This was clearly a major emergency. The two nearby rigs dispatched their standby vessels, but because of the storm's violence, it was very difficult for them to make headway. Searching for survivors proved to be even harder. The Seaforth Highlander spotted flares from a lifeboat at 2:21 am and headed towards it. The lifeboat was damaged but there were men aboard. The Seaforth Highlander was able to get a line attached to the lifeboat, and the first mate came within feet of grabbing one of the men. But the heavy seas snapped the line and capsized the lifeboat, and ultimately the Seaforth Highlander was unable to rescue a single men.
The Ocean Ranger was still afloat at 2:45am when the supply ship Boltentor came within visual range. She was listing heavily and waves were breaking over the deck. There was no sign of any people aboard and the lifeboats were gone. Shortly afterwards the ships in the area lost radar contact with the Ocean Ranger as it finally capsized and sank.
Although the search and rescue efforts continued throughout the night and the following days, there were no survivors. Two empty life boats and several life rafts were found, along with debris such as life jackets and broken bits of foam. The lifeboat that the Seaforth Highlander had tried to rescue was later spotted by the supply ship Nordertor. The Nordertor's crew could see bodies inside, but they too were unable to recover it. The lifeboat floated away and was never found again.
In the following days, ships in the area picked up 22 bodies. All of those recovered had died of drowning and hypothermia.
The loss of the Ocean Ranger was not just a terrible tragedy, but also a wake-up call to the oil industry, the provincial and federal governments, and the people of Newfoundland and Labrador. The Ocean Ranger Families Foundation was formed to help the families of the men who had died. Chaired by Lorraine Michael (who in 2006 became leader of the provincial NDP), the foundation offered financial support and counseling, and attended the subsequent hearings and inquiries on the families' behalf. The foundation later became more involved in pushing for increased safety regulations in the offshore oil industry.
The Royal Commission on the Ocean Ranger Marine Disaster was set up on 17 March, 1982 under Chief Commissioner T. Alex Hickman of the Newfoundland Supreme Court. The commission was to investigate why the Ocean Ranger sank and why none of the crew survived, despite at least some of them evacuating successfully. Over the next two years, the commission interviewed witnesses, recovered vital parts such as the broken portlight and damaged ballast control panel from the wreckage, and undertook studies to understand why the Ocean Ranger sank.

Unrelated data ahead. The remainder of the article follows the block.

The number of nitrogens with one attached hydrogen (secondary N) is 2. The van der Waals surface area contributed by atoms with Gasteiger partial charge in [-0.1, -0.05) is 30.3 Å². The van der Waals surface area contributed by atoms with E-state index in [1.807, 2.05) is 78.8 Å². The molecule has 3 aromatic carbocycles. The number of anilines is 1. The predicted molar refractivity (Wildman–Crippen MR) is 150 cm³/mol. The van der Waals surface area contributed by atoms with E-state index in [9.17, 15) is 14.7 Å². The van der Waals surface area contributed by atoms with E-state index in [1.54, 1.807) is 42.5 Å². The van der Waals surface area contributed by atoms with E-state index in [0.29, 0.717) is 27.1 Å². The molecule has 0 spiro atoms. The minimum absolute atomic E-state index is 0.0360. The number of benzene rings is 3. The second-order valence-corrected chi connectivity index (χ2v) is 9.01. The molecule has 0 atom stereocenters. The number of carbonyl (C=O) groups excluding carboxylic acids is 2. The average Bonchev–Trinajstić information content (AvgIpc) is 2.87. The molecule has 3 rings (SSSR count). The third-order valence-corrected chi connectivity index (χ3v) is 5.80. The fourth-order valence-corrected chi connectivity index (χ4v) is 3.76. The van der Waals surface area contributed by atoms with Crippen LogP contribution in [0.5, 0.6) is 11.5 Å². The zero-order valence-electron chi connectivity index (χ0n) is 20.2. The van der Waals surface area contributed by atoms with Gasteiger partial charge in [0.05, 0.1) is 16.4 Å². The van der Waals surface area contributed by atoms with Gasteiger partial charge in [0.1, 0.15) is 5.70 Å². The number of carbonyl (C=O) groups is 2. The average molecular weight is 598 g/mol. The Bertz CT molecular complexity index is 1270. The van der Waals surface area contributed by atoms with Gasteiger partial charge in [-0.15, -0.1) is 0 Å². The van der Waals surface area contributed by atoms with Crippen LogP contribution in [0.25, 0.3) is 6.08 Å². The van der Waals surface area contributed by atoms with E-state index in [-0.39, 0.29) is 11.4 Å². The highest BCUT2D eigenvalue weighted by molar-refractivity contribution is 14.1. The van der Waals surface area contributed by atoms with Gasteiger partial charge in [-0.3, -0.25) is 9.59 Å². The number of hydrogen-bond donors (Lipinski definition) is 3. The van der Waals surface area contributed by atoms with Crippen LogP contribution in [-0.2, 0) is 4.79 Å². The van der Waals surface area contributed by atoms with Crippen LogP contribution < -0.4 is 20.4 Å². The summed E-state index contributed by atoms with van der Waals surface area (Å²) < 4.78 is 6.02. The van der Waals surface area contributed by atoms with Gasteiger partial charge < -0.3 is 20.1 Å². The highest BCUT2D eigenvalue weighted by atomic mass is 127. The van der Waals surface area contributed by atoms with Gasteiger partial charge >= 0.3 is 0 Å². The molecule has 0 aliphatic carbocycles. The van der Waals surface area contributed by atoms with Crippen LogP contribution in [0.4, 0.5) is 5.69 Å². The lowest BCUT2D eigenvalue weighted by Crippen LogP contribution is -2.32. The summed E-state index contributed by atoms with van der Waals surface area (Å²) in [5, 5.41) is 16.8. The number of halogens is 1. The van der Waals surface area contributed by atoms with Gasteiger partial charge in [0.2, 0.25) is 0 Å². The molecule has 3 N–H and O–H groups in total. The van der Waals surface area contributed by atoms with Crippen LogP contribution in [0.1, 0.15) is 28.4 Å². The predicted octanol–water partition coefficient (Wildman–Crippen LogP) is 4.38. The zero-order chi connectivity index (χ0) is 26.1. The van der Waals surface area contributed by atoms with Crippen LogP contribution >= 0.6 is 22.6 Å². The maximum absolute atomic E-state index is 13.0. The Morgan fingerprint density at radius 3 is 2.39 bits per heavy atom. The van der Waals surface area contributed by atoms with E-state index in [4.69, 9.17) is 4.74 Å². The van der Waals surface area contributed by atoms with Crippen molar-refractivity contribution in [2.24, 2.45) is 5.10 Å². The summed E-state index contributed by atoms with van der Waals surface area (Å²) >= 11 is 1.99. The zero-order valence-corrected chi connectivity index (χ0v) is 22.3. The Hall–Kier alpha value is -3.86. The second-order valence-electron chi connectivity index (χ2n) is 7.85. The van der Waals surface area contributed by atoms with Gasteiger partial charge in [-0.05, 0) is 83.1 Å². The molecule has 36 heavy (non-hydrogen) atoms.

The Royal Commission found that the rig had several design flaws: the shattered portlight and chain lockers that were not water tight, for instance. The crew did not fully understand what to do in the case of an emergency involving the Ranger's ballast control system. The lifesaving equipment was judged inadequate, and the crew lacked training in its use. All of these factors played a role in the sinking and loss of life.
|Ocean Ranger Memorial, 2010|
The Ocean Ranger Memorial, sculpted by artist A. Stewart Montgomerie, is located on the Confederation Building grounds in St. John's.
Photo by Kimberley Dymond. Reproduced by permission of Kimberley Dymond. © 2010.
The loss of the Ranger affected the design and safety features of future oil facilities such as the Hibernia platform, and led to much tougher regulations regarding safety equipment and training. Yet, as the loss of Cougar Flight 91 in March 2009 demonstrated, offshore oil is still a dangerous business.
Memories of the Ocean Ranger
Tragedy at sea is a common theme in Newfoundland and Labrador artwork, and the Ocean Ranger has been the subject of several artistic works. The Ocean Ranger Memorial, located on the grounds of Confederation Building in St. John's, was sculpted by artist A. Stewart Montgomerie. Newfoundland singer/songwriter Ron Hynes composed the song “Atlantic Blue” about the Ocean Ranger. Lisa Moore's 2009 novel February deals with the aftermath, and there have been collections of memories and stories published about the disaster. But Who Cares Now? by Douglas House, was published in 1987. Rig: An Oral History of the Ocean Ranger Disaster by Mike Heffernan, was published in 2009 and has been adapted into a stage play. Oil may promise to bring a degree of prosperity to Newfoundland and Labrador in the coming decades, but it is an industry that comes with a cost.
Article by Keith Collier. © 2010 Newfoundland and Labrador Heritage Web Site.